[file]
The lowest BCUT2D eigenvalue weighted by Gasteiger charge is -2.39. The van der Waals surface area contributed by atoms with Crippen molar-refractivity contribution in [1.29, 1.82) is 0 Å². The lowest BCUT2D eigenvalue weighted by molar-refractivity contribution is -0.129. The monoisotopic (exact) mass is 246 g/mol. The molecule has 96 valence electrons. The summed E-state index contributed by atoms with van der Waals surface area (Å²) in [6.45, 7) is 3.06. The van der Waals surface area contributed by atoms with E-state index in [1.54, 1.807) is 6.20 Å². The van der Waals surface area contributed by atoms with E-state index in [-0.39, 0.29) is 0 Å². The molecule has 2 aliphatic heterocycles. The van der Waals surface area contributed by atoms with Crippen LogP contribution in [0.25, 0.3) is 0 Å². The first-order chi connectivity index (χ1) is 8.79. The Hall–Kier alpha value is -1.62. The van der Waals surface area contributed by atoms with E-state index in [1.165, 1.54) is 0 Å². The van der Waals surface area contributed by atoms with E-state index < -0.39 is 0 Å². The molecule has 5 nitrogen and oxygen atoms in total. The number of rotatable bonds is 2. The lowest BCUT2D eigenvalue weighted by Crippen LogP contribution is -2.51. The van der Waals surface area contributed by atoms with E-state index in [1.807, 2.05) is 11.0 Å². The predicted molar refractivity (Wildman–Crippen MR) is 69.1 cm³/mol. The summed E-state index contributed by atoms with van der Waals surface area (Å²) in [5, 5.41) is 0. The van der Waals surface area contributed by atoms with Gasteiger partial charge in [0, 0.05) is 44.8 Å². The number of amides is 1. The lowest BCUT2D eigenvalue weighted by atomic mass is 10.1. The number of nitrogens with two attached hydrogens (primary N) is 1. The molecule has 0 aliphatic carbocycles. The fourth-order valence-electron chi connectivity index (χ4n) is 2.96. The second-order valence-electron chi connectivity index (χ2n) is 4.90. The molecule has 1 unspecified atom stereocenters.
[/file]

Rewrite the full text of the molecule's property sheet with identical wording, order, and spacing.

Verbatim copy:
The lowest BCUT2D eigenvalue weighted by Gasteiger charge is -2.39. The van der Waals surface area contributed by atoms with Crippen molar-refractivity contribution in [1.29, 1.82) is 0 Å². The lowest BCUT2D eigenvalue weighted by molar-refractivity contribution is -0.129. The monoisotopic (exact) mass is 246 g/mol. The molecule has 96 valence electrons. The summed E-state index contributed by atoms with van der Waals surface area (Å²) in [6.45, 7) is 3.06. The van der Waals surface area contributed by atoms with E-state index in [1.54, 1.807) is 6.20 Å². The van der Waals surface area contributed by atoms with E-state index in [-0.39, 0.29) is 0 Å². The molecule has 2 aliphatic heterocycles. The van der Waals surface area contributed by atoms with Crippen LogP contribution in [0.25, 0.3) is 0 Å². The first-order chi connectivity index (χ1) is 8.79. The Hall–Kier alpha value is -1.62. The van der Waals surface area contributed by atoms with E-state index in [1.165, 1.54) is 0 Å². The van der Waals surface area contributed by atoms with E-state index < -0.39 is 0 Å². The molecule has 5 nitrogen and oxygen atoms in total. The number of rotatable bonds is 2. The lowest BCUT2D eigenvalue weighted by Crippen LogP contribution is -2.51. The van der Waals surface area contributed by atoms with E-state index in [1.807, 2.05) is 11.0 Å². The predicted molar refractivity (Wildman–Crippen MR) is 69.1 cm³/mol. The summed E-state index contributed by atoms with van der Waals surface area (Å²) in [5, 5.41) is 0. The van der Waals surface area contributed by atoms with Gasteiger partial charge in [0, 0.05) is 44.8 Å². The number of amides is 1. The lowest BCUT2D eigenvalue weighted by atomic mass is 10.1. The number of nitrogens with two attached hydrogens (primary N) is 1. The molecule has 0 aliphatic carbocycles. The fourth-order valence-electron chi connectivity index (χ4n) is 2.96. The second-order valence-electron chi connectivity index (χ2n) is 4.90. The molecule has 1 unspecified atom stereocenters.